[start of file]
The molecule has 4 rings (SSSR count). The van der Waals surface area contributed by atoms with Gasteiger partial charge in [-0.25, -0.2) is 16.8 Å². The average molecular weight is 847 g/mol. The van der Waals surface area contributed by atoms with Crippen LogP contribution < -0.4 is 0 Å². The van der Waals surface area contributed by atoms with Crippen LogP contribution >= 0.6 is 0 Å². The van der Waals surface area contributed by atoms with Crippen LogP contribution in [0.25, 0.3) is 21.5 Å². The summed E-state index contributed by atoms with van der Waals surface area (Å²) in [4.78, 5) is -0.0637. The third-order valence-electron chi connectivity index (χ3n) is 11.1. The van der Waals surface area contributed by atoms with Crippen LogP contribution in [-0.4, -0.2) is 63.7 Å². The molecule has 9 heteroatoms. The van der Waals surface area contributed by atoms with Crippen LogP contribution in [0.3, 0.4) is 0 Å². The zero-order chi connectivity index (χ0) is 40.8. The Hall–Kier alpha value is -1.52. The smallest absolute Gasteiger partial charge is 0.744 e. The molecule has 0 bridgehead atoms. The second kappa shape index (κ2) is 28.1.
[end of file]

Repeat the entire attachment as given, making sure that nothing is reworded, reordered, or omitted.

The molecule has 4 rings (SSSR count). The van der Waals surface area contributed by atoms with Gasteiger partial charge in [-0.25, -0.2) is 16.8 Å². The average molecular weight is 847 g/mol. The van der Waals surface area contributed by atoms with Crippen LogP contribution < -0.4 is 0 Å². The van der Waals surface area contributed by atoms with Crippen LogP contribution >= 0.6 is 0 Å². The van der Waals surface area contributed by atoms with Crippen LogP contribution in [0.25, 0.3) is 21.5 Å². The summed E-state index contributed by atoms with van der Waals surface area (Å²) in [4.78, 5) is -0.0637. The third-order valence-electron chi connectivity index (χ3n) is 11.1. The van der Waals surface area contributed by atoms with Crippen LogP contribution in [-0.4, -0.2) is 63.7 Å². The molecule has 9 heteroatoms. The van der Waals surface area contributed by atoms with Crippen LogP contribution in [0.3, 0.4) is 0 Å². The zero-order chi connectivity index (χ0) is 40.8. The Hall–Kier alpha value is -1.52. The smallest absolute Gasteiger partial charge is 0.744 e. The molecule has 0 bridgehead atoms. The second kappa shape index (κ2) is 28.1.